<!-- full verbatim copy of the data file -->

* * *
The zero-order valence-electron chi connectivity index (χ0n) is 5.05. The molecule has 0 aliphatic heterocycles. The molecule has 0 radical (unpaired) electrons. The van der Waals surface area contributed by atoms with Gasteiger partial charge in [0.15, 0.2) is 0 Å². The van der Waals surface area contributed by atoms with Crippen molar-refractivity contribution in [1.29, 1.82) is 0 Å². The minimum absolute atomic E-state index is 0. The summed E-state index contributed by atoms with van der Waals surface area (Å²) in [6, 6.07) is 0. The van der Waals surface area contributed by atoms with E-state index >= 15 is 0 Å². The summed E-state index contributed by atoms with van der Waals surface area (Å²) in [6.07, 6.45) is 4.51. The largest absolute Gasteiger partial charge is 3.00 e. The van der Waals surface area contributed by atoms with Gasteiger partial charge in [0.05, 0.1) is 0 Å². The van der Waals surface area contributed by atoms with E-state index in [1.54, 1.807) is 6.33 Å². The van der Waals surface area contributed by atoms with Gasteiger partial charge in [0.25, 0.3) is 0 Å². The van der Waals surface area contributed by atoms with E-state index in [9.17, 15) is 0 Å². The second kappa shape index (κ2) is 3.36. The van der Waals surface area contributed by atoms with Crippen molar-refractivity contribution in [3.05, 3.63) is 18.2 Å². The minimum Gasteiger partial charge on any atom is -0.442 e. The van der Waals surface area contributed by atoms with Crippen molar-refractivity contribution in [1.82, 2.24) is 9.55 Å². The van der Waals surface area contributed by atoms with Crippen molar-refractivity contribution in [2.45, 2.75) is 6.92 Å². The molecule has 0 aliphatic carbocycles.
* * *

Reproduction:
The zero-order valence-electron chi connectivity index (χ0n) is 5.05. The molecule has 0 aliphatic heterocycles. The molecule has 0 radical (unpaired) electrons. The van der Waals surface area contributed by atoms with Gasteiger partial charge in [0.15, 0.2) is 0 Å². The van der Waals surface area contributed by atoms with Crippen molar-refractivity contribution in [1.29, 1.82) is 0 Å². The minimum absolute atomic E-state index is 0. The summed E-state index contributed by atoms with van der Waals surface area (Å²) in [6, 6.07) is 0. The van der Waals surface area contributed by atoms with E-state index >= 15 is 0 Å². The summed E-state index contributed by atoms with van der Waals surface area (Å²) in [6.07, 6.45) is 4.51. The largest absolute Gasteiger partial charge is 3.00 e. The van der Waals surface area contributed by atoms with Gasteiger partial charge in [0.05, 0.1) is 0 Å². The van der Waals surface area contributed by atoms with E-state index in [1.54, 1.807) is 6.33 Å². The van der Waals surface area contributed by atoms with Gasteiger partial charge in [0.25, 0.3) is 0 Å². The van der Waals surface area contributed by atoms with E-state index in [9.17, 15) is 0 Å². The second kappa shape index (κ2) is 3.36. The van der Waals surface area contributed by atoms with Crippen molar-refractivity contribution in [3.05, 3.63) is 18.2 Å². The minimum Gasteiger partial charge on any atom is -0.442 e. The van der Waals surface area contributed by atoms with Crippen molar-refractivity contribution in [1.82, 2.24) is 9.55 Å². The van der Waals surface area contributed by atoms with Crippen molar-refractivity contribution in [2.45, 2.75) is 6.92 Å². The molecule has 0 aliphatic carbocycles.